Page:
Moises Tan Querol discusses his experiences during World War II, his term as a Prisoner of War, the suppression of the Hukbalahap, his service in the armed forces in Luzon and in the Korean War, and his career in the Philippine Packing Corporation after leaving the military.
Born in 1919 in the Bohol Municipality to a Filipino father and Chinese mother, Moises begins by recounting how his parents were forced to separate when he was 11 by his maternal grandparents. His father then moved his children to Cabadbaran Agusan Del Norte, where he bought some land to farm. However, as the land could only produce low profit crops like coconuts and bananas, he leased a more fertile plot from a wealthy family, where he could plant rice and corn while paying them half the yield as rent. He became a leader amongst the farmers, providing advice to others on how to manage their crops.
In 1937, Moises joined the USAFFE and was trained in the medical corps. But his unit was defeated in his first combat engagement with the Japanese, and taken prisoner. They were held for 8 months as prisoners of war in Bukidnon, before American soldiers rescued them. Moises was obedient towards the Japanese guards, understanding that they were merely following orders from above; and the Japanese treated him fairly in return. When he was questioned about his imprisonment by the US Army, he did not speak ill of his Japanese captors. He was then sent back to Manila to be promoted, and re-deployed in Cagayan de Oro City, where he was again detained by the Japanese. Once again, he remained obedient to the guards, unlike a defiant peer who was killed by a guard. Moises secured an early release from the concentration camp by befriending a senior officer.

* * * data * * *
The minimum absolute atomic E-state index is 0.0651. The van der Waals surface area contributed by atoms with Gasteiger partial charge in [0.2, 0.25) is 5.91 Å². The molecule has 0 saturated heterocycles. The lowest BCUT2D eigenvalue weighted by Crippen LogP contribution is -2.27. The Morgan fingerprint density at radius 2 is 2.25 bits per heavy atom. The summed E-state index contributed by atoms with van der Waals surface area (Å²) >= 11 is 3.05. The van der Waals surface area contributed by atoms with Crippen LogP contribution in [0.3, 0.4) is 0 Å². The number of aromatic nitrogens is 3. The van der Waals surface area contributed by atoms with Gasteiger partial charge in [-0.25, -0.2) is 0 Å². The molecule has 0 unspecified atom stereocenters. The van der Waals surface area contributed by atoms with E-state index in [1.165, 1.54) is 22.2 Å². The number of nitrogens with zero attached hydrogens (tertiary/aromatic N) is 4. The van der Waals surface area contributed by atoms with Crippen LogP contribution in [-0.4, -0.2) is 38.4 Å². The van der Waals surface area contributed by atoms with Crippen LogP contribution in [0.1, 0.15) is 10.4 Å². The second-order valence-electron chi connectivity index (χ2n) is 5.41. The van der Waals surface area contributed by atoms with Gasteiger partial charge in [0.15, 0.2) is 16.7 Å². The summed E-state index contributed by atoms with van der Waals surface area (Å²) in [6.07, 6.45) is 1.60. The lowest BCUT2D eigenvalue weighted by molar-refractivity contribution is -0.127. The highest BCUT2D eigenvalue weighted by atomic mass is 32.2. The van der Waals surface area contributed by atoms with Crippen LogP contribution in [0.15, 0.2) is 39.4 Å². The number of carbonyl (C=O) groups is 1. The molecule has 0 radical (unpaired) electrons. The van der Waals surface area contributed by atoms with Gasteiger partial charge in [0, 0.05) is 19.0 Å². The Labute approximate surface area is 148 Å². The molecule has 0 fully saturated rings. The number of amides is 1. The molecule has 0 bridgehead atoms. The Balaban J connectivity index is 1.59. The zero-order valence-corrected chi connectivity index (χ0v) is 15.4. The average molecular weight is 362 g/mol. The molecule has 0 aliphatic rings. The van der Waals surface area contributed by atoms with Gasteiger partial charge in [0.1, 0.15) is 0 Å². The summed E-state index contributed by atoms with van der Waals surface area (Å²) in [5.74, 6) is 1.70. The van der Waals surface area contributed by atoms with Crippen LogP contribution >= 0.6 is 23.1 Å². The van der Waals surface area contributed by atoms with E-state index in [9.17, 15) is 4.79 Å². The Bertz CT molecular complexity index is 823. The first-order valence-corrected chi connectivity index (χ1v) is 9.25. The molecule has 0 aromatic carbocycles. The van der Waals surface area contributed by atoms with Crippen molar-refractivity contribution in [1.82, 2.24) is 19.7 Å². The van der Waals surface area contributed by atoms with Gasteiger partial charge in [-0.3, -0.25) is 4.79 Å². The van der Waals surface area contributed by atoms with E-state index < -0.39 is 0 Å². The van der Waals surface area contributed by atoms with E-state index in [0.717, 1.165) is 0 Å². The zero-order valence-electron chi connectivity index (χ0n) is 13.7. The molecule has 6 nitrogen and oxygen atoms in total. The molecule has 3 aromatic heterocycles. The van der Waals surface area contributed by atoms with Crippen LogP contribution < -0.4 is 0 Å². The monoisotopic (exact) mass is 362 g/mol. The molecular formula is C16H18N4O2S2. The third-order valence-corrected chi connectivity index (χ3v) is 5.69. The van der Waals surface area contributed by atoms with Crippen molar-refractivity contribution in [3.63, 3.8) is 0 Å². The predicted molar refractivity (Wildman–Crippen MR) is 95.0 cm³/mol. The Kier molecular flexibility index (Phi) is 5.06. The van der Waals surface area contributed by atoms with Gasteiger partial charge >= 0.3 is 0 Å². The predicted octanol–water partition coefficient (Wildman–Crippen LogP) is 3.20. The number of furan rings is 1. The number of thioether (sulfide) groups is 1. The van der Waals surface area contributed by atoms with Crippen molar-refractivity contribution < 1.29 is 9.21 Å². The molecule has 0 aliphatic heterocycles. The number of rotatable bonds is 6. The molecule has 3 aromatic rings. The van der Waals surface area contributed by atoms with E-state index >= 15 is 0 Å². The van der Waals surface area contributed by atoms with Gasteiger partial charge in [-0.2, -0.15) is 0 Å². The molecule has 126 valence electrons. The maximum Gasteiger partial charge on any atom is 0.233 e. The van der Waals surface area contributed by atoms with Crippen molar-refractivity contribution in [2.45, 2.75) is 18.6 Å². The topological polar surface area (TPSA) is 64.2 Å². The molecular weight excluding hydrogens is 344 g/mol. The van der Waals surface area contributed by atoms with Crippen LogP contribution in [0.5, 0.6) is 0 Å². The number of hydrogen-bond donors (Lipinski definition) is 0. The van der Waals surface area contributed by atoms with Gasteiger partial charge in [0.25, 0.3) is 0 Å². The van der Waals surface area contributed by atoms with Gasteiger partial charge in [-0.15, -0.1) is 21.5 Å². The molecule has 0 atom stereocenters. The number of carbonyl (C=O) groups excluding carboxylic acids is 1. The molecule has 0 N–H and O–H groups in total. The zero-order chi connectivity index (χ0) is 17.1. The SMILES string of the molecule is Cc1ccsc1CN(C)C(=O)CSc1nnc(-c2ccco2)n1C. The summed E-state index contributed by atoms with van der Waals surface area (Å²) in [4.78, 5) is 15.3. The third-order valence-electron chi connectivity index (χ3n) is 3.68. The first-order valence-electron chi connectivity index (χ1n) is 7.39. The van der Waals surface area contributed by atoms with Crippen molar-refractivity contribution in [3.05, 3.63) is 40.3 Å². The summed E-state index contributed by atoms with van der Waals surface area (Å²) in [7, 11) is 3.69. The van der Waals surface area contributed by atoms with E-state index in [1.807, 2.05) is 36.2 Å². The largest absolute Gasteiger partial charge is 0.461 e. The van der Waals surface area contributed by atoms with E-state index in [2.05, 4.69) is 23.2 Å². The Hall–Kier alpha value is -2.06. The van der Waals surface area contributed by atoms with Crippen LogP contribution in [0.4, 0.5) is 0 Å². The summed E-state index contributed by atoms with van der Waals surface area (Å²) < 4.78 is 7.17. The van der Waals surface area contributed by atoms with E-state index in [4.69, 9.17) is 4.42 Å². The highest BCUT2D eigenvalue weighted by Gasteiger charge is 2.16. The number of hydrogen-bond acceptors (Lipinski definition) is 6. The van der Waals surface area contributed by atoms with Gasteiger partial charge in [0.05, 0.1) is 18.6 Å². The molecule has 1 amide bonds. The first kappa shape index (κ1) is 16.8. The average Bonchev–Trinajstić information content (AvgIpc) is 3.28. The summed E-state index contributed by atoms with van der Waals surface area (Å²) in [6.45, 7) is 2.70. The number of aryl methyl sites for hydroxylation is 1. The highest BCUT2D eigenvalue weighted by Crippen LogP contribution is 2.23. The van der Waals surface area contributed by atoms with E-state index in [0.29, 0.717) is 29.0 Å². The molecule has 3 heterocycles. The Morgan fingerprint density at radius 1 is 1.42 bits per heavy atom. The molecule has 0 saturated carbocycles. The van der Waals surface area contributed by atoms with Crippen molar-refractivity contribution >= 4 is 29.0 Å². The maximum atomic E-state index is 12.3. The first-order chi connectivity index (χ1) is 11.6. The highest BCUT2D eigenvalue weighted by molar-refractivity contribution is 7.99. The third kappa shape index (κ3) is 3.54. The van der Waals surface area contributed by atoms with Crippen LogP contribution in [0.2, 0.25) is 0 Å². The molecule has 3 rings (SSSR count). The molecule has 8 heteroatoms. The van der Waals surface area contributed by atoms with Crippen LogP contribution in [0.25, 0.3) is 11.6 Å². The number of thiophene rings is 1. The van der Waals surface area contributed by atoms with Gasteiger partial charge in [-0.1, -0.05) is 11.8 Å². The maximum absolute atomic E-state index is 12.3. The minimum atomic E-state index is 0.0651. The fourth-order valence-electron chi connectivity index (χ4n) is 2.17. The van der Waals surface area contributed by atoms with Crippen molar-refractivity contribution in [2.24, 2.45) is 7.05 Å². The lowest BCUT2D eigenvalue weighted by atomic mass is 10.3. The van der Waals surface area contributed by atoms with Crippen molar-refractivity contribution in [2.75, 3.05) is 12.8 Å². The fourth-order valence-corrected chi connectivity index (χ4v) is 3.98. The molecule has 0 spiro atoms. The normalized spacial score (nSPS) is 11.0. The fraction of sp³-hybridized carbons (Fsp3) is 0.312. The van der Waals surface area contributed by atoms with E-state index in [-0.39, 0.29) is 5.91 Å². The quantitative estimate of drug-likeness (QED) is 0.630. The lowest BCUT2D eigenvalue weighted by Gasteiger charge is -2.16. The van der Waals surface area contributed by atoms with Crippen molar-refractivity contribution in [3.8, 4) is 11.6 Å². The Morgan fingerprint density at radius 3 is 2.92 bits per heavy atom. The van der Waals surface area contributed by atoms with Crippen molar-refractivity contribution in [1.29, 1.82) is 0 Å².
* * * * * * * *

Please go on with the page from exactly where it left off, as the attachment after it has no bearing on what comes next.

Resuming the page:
After the war, the new Philippine government formed the Philippine National Police (PNP) to suppress the Huk Rebellion. Moises was based in Cagayan de Oro City, where he met his wife, but his unit was deployed to Luzon in Cavinti City to suppress some Huks who had stolen ammunition. His unit traced the rebels to a cave before surrounding it and opening fire, neutralizing the enemy without any casualties. The city mayor then gave the officers the recovered weapons and collected the corpses of the rebels, after which the unit was relieved of duty. Moises returned to Cagayan de Oro to his wife, and promoted to District Commander. After some time, he requested to retire from military service, but was denied and made to wait another 3 years before he insisted on leaving and quit the service. He then worked for the Philippine Packing Corporation before retiring in 1979. Now a centenarian, he still awaits his additional pension from the US for his time in prison.
Interviewee: Moises Tan Querol Interpreter: Dominique Lucagbo & Marjorie Tsuchiya
Born: November 15, 1919
Interviewer: Kisho Tsuchiya Transcriber: Dominique J. Lucagbo
Date: March 8, 2020
Location: Puerto, Cagayan de Oro City
Language: Bisaya and English